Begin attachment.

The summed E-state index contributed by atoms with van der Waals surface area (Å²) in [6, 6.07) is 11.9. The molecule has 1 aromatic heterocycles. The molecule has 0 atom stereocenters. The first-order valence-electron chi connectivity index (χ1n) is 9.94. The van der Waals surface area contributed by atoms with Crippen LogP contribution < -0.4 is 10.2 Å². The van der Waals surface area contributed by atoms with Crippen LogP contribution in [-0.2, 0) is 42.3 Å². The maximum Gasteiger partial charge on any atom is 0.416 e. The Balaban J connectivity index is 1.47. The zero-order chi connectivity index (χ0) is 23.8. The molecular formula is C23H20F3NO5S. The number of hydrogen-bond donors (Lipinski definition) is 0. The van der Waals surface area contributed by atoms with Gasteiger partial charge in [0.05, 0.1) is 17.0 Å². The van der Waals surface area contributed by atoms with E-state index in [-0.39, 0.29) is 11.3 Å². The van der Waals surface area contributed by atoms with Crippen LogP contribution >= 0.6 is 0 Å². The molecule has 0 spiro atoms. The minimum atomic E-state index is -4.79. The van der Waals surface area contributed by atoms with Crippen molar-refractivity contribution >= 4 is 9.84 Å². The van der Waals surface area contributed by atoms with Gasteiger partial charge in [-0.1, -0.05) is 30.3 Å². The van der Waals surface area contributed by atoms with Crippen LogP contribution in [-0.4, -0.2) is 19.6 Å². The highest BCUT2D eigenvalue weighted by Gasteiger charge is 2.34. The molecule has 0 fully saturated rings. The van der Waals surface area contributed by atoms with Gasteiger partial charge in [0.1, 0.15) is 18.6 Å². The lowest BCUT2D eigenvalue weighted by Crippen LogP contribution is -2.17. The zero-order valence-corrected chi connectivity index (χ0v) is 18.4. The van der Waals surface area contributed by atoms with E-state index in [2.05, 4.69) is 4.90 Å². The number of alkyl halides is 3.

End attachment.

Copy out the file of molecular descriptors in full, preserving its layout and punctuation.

The summed E-state index contributed by atoms with van der Waals surface area (Å²) in [6, 6.07) is 11.9. The molecule has 1 aromatic heterocycles. The molecule has 0 atom stereocenters. The first-order valence-electron chi connectivity index (χ1n) is 9.94. The van der Waals surface area contributed by atoms with Crippen LogP contribution < -0.4 is 10.2 Å². The van der Waals surface area contributed by atoms with Crippen LogP contribution in [-0.2, 0) is 42.3 Å². The maximum Gasteiger partial charge on any atom is 0.416 e. The Balaban J connectivity index is 1.47. The zero-order chi connectivity index (χ0) is 23.8. The molecular formula is C23H20F3NO5S. The number of hydrogen-bond donors (Lipinski definition) is 0. The van der Waals surface area contributed by atoms with Gasteiger partial charge in [0.05, 0.1) is 17.0 Å². The van der Waals surface area contributed by atoms with E-state index in [-0.39, 0.29) is 11.3 Å². The van der Waals surface area contributed by atoms with Crippen LogP contribution >= 0.6 is 0 Å². The molecule has 0 spiro atoms. The minimum atomic E-state index is -4.79. The van der Waals surface area contributed by atoms with Crippen molar-refractivity contribution >= 4 is 9.84 Å². The van der Waals surface area contributed by atoms with Gasteiger partial charge in [-0.1, -0.05) is 30.3 Å². The van der Waals surface area contributed by atoms with Crippen LogP contribution in [-0.4, -0.2) is 19.6 Å². The highest BCUT2D eigenvalue weighted by Gasteiger charge is 2.34. The molecule has 0 fully saturated rings. The van der Waals surface area contributed by atoms with Gasteiger partial charge in [0.1, 0.15) is 18.6 Å². The lowest BCUT2D eigenvalue weighted by Crippen LogP contribution is -2.17. The zero-order valence-corrected chi connectivity index (χ0v) is 18.4. The van der Waals surface area contributed by atoms with E-state index in [2.05, 4.69) is 4.90 Å². The number of alkyl halides is 3.